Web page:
We just got the results today. My daughter has type 1 diabetes. We caught it in such an early phase that the doctors were not sure if it was 1 or 2. We had to wait for the antibodies test. And this morning we found out she tested positive. We are told we need to wait until her fastings are going over 130 and her supper two hour are over 130 before we start insulin. What a helpless feeling to just wait for her body to destroy the cells that are left. My husband and I both have diabetes, but this is so different. This is my daughter. I feel like I failed her. Whai if we would have eaten better? I should have made tbem exercise more. Why are my childrens bodies attacking themselves? I know there are no answers, but …WHY? What if I can.t do this?
Wow, I truly feel for you. The hardest party of my son being diagnosed at 3.5 yrs, was the first shot, because almost certainly their is not turning back. One thing that made me feel better was the insistence of the Seattle Children's Hospital community telling me that I didn't cause my son's diabetes. I remind myself of this constantly. Don't forget how blessed your daughter is to have you - parents who are knowledgable about diabetes - you are so far ahead of most parents (like myself) who knew nothing to begin with.
We have been there. Be glad they are only making you wait for a post prandial of 130, we had to wait until my daughter had a post over 200. It was the pits watching her blood sugar climb, and being helpless to do anything! Just remember this is not your fault. No one knows what causes diabetes, and so there is nothing that any parent can do to prevent it. Type 1 has nothing to do with exercise, or eating, and don't let anyone tell you otherwise. Diabetes is an autoimmune disease. I heard one doctor describe it as the opposite to cancer. In cancer the antibodies won't attack diseased tissue, in autoimmune diseases the immune system wont stop attacking healthy cells. No one blames cancer patients, and type 1 is just as uncotrollable and unpredictable. you will make it. One day at a time.
My daughter was diagnosied at 2.5yrs, you will be able to deal with it , and nothing you do or they do causes or can prevent type 1 diabeties, not that knowing that helps with the guilt at dx, but it will help eventually. sending hugz , and recommending that you adopt the t1 lifestyle ( Healthy eating ( low fat), reg exercise) now.
Sending hugz , its so awful when your child is dx and soul destroying to know you can't make it better. This part gets easier.
PS: be thankful you got it dx so early Cass went in in DkA and almost died, 3 days ICU, 3 days high dependancy and then another 4 days in hospital to satabiize. Frightning ( and Id taken her to dr 3 x in the previous week cause something wasn't right noone picked it up)
I was terrified and didn’t stop crying for two weeks when my baby girl was diagnosed, I was the same, If I hadn’t eaten so much junk when I was carrying her would things be different, I have no history of type 1 in my family either so can’t see where it has come from, I felt better when she had her first dose of insulin…she went from being this little girl who cried and moaned all day ( understandably) back to my happy little angel! We are almost a year in now since diagnosis and she’s doing fab! Just knowing there are lots of other families in the world going through the same thing and being able to talk to people on this site has helped enormously.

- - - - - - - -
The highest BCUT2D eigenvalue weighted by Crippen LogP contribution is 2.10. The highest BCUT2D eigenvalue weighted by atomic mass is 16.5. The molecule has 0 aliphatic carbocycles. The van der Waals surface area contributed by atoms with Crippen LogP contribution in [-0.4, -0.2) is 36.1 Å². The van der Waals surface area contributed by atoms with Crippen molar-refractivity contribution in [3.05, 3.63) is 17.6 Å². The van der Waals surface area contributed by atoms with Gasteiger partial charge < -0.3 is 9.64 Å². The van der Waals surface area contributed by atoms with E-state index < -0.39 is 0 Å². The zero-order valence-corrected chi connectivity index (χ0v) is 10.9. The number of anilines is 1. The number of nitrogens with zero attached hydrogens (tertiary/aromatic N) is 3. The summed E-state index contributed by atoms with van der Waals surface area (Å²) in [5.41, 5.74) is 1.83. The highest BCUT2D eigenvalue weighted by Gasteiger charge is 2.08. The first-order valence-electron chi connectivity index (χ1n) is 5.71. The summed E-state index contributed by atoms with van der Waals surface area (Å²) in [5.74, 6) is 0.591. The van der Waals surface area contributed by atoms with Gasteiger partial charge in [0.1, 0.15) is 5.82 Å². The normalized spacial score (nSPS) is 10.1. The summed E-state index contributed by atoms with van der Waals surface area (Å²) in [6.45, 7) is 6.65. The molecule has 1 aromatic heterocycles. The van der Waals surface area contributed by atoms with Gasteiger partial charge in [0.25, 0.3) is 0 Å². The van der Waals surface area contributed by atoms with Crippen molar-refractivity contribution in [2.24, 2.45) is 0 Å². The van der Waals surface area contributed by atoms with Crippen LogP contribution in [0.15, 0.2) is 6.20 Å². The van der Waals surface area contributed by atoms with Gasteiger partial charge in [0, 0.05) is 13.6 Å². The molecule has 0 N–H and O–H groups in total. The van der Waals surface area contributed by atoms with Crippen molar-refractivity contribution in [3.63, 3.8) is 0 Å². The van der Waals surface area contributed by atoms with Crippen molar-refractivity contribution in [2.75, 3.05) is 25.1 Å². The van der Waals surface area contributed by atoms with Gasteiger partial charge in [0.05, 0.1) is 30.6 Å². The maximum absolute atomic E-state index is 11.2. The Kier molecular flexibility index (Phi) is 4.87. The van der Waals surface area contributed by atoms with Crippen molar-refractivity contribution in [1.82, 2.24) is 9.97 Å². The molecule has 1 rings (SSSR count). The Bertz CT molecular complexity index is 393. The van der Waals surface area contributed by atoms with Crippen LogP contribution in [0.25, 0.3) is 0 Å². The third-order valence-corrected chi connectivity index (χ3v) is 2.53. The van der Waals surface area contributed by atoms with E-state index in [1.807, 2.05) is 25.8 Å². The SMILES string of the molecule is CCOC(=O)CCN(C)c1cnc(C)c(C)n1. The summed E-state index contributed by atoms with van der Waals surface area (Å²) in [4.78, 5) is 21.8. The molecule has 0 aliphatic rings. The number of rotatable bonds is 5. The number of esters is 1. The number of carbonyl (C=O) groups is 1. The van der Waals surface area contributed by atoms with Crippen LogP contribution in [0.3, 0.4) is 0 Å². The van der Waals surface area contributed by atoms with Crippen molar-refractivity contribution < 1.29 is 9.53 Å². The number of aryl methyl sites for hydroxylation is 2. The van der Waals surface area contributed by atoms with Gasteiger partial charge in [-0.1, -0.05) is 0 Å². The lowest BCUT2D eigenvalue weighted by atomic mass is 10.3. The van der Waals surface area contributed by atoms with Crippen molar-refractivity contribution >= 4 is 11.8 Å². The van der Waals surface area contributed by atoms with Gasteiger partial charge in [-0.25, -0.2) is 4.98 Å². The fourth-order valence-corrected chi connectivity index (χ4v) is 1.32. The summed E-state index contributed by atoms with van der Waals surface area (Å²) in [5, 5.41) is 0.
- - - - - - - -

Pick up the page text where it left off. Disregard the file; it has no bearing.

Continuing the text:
You will be able to do this, if I can do it then anyone can. As I’m sure everyone here will say…feel free to have a chat anytime, I don’t know if I can help but I’ll sure try, stay strong xxx
There's no known way to prevent type 1, although I understand why you feel like it's your fault, but it's not. (I have type 1 and then when my 23 month old son was diagnosed, I felt like you do!).
You might want to ask them if there are any trials she could join that try to preserve beta cells at diagnosis; I think some have had some success. JDRF has a trials website, http://www.jdrf.org/index.cfm?page_id=101984
you can do it. good luck.
oh jen, this is so not your fault, like all the others have said. We all feel your pain. There will be hard times ahead but you are stronger than you know and you can absolutely handle this. Knowledge is power with this read all you can, you will be smarter and know your child better than her doctors, you already do. you will have an incredible bond with her, maybe stronger than it already is. But also, live your life, you have a beautiful little girl that is so much more than diabetes. Sadness is normal but her spirit will always keep you smiling. kids are so resiilient this will by part of her like she has blue eyes or what ever color they are. especially being so young she will surprise you with her tolerance and acceptance of all this. My son was diagnoses at 10 if there is a 'good age' to be diagnosed i would say your daughter is at it, she will understand and be compliant not defiant. Hang in, YOU ARE NOT ALONE! amy
I'm sorry to hear that you are experiencing such an unexpected and awful shock. I (and most everyone here) can tell you that you will feel better and more in control in time. You are definitely going to have moments in the coming year when things feel out of control but I promise you that it won't be that way forever.
The love that you and your husband have for your daughter will be more then enough to keep you energized as you learn how to help your her navigate this new challenge. My only piece of advice is something that you are already doing - find community. I waited too long to find people that live the same day that I do. As others have said, you are not alone but the more important facet of that sentiment is that not feeling alone is a life saver. There is an amazing comfort that comes from knowing that you aren't the only person checking a BG at 3 am. Find blogs, people on Twitter, FaceBook support pages, they'll be invaluable to you over the coming years.